Unlike the other arts that were bracketed by arts of long-term memory (ars longa, vita brevis), disco was keyed not to memory but to what human memory became with the advent of computerized data storage and accessing: a mood, understood as the by-product of an obsolescent human memory system. For this reason it is customary to say that one can “have” a memory but not a mood; it is more accurate to say that a mood overtakes one. Moods, which are not inherently subjective and do not differ significantly from person to person, are a waste product antithetical to precomputer memory and thus nostalgia. So moods are rightly understood as a mode of accessing data inaccessible to human memory. Before the DJ, moods were harder to come by, let alone produce systematically. This was mainly because moods were amorphous and believed to be subject to a certain “distillation.” But with the advent of large-scale computing, things began to change. The verb “to access” was coined in 1962 with respect to “large-capacity memory,” which was viewed as a kind of “happening.” It took less than seven years for a soft synaesthesia of music, lights, dance, and performance to congeal into a cultural format that reflected systemic changes in how collective memory gets processed. As Ebbinghaus says, “How does the disappearance of the ability to reproduce, forgetfulness, depend upon the length of time during which no repetitions have taken place?” (Kittler 1990, 207). Disco solved a crisis in the same way that the core memory inventor An Wang did, whose work in the early fifties on the write-after-read cycle paved the way for developments in magnetic core memory. Wang’s invention “solved the puzzle of how to use a storage medium in which the act of reading was also an act of erasure.” Disco functions as magnetic core memory does, where every act of reading or accessing material destroys the original source (i.e., clears the address to zero), which necessitates the continual repetition or rewriting (the write-after-read cycle) of data."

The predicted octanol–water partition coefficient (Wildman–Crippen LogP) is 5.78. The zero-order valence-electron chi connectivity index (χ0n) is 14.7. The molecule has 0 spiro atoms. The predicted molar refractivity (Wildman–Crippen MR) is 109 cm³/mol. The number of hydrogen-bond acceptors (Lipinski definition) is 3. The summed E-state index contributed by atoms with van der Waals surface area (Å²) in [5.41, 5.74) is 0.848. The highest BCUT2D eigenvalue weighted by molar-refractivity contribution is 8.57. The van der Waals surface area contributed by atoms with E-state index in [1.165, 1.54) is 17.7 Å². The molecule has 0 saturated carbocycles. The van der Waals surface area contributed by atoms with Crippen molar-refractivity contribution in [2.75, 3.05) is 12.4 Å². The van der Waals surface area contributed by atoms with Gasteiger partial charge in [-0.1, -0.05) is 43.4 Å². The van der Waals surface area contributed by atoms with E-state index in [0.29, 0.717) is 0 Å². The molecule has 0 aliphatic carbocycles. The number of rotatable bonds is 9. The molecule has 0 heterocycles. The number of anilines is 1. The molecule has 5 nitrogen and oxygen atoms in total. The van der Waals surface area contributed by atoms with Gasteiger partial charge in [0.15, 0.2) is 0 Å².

Tan Lin Disco As Operating System

This conceptual art piece has been patented but not yet produced

20 March 2009

The authors of this Weblog would like to emphasise that they neither endorse nor condone the following remarks